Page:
The Kobald gets drunk and starts bragging about what great trap-makers all kobalds are and how they're just as good at working stone as any stupid dwarf but never get a chance.

The Minotaur gets drunk and starts bragging about what great explorers all minotaurs are and how they never get lost and that it was a pity the three of them couldn't make something together to reflect the prowess of their races.

The other two take him up on his challenge and the three of them end up building the Maze to End all Mazes. It's filled with magical and mundane traps and teleportation circles and loot and points that summon random monsters for adventurers to fight. Having done that the three then go and get drunk again and start talking about getting even more of their kin together to build a city, but that's a different story.


Ambrus wrote:
Threeshades wrote:
What power?
The power of voodoo!

Who do?


Threeshades wrote:
Ambrus wrote:
Threeshades wrote:
What power?
The power of voodoo!
Who do?

I do!


1 person marked this as a favorite.
Pathfinder Lost Omens Subscriber
Threeshades wrote:
Ambrus wrote:
Threeshades wrote:
What power?
The power of voodoo!
Who do?

god damn it dead island

your voodoo, b@*&$!


The maze is what remains of a series of catacombs.


Pathfinder Lost Omens Subscriber
Umbral Reaver wrote:
The maze is what remains of a series of catacombs.

first one is basically Manhattan.


chaoseffect wrote:
quibblemuch wrote:
The Winchester Mystery House was built to confuse the vengeful spirits of those killed by Winchester rifles. It seems to have worked, as the Widow Winchester was not, in fact, killed by vengeful spirits.
Thank you for that. Made my day so far.

Then my work here is done :)


Bandw2 wrote:
Umbral Reaver wrote:
The maze is what remains of a series of catacombs.
first one is basically Manhattan.

Now consider that every corridor and intersection looks exactly the same. People have gotten lost down there and died.


You could make it a pyramid maze, which were constructed for religious reasons and to honor the pharaohs. Iirc the mazes were designed to guide/confuse (idk) the spirit of the pharaoh to the best afterlife.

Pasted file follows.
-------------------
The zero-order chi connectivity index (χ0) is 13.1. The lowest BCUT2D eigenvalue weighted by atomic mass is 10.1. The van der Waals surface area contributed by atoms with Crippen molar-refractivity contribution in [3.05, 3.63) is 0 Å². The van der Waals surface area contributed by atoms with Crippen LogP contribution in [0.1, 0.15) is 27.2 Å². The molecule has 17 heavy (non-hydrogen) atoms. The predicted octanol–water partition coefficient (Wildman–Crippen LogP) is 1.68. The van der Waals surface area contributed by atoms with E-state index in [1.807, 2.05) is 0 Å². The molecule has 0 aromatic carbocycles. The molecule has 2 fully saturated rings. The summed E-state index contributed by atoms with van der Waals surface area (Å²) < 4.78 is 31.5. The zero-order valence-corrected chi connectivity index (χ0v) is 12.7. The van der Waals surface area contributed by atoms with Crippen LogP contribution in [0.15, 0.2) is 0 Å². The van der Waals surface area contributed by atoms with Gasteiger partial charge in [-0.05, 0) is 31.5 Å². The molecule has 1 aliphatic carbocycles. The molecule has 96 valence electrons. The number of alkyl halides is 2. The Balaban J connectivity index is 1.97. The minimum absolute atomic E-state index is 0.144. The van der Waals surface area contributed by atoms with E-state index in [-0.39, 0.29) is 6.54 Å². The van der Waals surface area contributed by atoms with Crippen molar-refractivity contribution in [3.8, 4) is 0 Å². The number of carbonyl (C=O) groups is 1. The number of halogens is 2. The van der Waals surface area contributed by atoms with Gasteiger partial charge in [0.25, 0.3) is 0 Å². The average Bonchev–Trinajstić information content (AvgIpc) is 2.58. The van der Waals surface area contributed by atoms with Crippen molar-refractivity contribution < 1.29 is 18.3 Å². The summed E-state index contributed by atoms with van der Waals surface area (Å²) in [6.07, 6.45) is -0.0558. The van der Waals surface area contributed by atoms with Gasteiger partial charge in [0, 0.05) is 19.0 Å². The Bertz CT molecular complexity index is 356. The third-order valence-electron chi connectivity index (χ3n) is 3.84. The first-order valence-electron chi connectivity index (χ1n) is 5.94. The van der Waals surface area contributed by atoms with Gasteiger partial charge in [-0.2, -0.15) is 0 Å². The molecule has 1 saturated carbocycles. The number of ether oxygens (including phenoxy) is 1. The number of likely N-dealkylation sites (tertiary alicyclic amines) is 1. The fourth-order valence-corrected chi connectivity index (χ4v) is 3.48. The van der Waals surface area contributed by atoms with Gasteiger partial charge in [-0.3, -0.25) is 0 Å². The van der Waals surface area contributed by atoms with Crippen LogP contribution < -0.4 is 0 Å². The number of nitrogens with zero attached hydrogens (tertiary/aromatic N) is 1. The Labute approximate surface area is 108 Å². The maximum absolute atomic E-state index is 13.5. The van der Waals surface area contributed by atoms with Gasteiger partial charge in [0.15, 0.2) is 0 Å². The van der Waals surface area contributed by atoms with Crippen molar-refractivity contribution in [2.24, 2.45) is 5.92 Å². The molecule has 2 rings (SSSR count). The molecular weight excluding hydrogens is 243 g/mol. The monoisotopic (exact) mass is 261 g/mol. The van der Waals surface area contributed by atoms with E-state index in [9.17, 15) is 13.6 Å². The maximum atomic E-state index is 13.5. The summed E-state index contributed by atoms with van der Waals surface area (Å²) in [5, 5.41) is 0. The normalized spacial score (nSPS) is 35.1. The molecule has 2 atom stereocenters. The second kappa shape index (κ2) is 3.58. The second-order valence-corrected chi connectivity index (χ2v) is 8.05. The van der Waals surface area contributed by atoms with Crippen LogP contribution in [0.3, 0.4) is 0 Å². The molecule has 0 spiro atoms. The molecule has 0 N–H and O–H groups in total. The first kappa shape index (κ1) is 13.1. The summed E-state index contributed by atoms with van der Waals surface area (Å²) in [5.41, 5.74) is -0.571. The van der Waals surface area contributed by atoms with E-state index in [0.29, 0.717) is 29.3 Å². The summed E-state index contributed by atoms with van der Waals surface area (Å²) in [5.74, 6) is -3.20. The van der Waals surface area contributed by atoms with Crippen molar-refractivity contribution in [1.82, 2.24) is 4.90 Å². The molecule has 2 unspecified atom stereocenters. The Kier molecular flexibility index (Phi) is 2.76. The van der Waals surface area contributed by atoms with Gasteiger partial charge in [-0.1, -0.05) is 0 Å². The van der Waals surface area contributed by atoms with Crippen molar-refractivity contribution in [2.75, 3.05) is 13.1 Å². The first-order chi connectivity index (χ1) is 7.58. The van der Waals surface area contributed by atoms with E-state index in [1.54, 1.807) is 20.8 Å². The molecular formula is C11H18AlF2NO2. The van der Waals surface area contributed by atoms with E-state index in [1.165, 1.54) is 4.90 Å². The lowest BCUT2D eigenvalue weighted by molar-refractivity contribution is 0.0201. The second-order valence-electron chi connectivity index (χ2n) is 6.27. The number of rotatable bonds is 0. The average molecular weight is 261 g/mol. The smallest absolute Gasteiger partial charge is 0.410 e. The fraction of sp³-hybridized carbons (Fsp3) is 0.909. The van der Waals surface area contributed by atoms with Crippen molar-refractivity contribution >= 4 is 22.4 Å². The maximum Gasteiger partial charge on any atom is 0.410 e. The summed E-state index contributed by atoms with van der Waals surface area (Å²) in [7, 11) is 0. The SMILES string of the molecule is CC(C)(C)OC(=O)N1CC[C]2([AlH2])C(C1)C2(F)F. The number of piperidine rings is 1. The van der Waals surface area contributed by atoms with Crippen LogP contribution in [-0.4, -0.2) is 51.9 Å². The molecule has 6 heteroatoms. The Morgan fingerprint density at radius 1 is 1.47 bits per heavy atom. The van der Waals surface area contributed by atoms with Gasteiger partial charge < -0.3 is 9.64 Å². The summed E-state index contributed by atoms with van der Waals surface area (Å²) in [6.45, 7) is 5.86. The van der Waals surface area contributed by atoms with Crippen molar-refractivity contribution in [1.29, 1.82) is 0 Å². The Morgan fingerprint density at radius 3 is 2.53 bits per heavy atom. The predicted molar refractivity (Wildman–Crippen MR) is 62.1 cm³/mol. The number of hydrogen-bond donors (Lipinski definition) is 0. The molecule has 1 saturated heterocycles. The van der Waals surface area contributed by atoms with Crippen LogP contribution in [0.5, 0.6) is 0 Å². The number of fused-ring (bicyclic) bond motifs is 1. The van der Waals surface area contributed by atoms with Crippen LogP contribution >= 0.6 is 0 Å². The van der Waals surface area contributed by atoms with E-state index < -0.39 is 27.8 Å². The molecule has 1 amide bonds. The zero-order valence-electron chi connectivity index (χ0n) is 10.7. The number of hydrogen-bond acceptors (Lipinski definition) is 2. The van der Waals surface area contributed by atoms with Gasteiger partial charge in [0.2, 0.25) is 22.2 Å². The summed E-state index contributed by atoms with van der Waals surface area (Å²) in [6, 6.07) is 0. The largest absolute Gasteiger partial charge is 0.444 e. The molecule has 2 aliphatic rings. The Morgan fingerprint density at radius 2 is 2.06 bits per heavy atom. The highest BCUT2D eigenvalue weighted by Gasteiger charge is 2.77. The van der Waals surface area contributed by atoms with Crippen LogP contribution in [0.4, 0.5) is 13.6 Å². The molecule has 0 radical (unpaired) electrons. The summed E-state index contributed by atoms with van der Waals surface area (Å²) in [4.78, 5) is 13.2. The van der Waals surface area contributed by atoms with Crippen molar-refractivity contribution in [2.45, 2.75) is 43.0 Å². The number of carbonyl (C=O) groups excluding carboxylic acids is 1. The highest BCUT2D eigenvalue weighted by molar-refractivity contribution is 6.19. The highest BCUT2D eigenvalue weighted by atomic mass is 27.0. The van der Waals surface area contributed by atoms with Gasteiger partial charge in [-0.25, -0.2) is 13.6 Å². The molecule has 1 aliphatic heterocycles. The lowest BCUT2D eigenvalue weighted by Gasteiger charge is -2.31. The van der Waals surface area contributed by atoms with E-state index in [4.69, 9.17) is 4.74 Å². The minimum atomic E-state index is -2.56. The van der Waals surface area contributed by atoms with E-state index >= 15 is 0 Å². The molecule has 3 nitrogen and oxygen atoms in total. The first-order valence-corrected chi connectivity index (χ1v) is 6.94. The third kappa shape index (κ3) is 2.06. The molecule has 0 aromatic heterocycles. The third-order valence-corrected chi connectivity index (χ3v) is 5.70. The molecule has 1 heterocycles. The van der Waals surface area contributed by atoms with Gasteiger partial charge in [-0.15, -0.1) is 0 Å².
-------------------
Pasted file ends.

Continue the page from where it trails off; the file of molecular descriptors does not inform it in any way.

1 person marked this as a favorite.

Ooo, I know. Maybe it is a bar on top that is ran by vampires. But below the bar... that is an ancient subterranean temple. The purpose of it is to attract patrons and the unlucky ones become food.

The bartender seems very familiar... almost like you have seen him as a bartender at another bar somewhere before...


Or maybe this: http://oglaf.com/labyrinth/

Note: the linked page is safe but much of the site is NSFW.


Is this all? :-P Thanks for the ideas! there are many really useful in there :-)


1 person marked this as a favorite.
Bandw2 wrote:
I still enjoy the idea of a sentient maze creeping across the land.

Reminds me of an old D&D module that featured mimics (normal ones and some larger than average ones as well) disguised as an abandoned village.


Maybe its not a maze, but the god of all mimics who is sleeping/birthing more mimics. Those goblins? Mimics. That chest? Mimic. That skeleton? Not a mimic... but a BUNCH OF MIMICS! That stump? Wolf in sheeps clothing! how did that get in here?

But then your players would just attack everything, wake up the god mimic and it'd eat them.

Silver Crusade

LivingDedBoy wrote:

Maybe its not a maze, but the god of all mimics who is sleeping/birthing more mimics. Those goblins? Mimics. That chest? Mimic. That skeleton? Not a mimic... but a BUNCH OF MIMICS! That stump? Wolf in sheeps clothing! how did that get in here?

But then your players would just attack everything, wake up the god mimic and it'd eat them.

I heard this in the tone of voice of that one scene from the Simpsons where Smithers has to try to buy drugs for Mr. Burns.

"MIMICS? You want MIMICS?"
"Necklace, is mimics! House is mimics! Ornaments is mimics!"
"No Domestic money! ...our money is mimics."

Sovereign Court

A maze which is half real and half illusionary (impossible to get through if you believe the illusions), both filled with traps. In the distant past it was used as a proving ground for an order of master illusionists.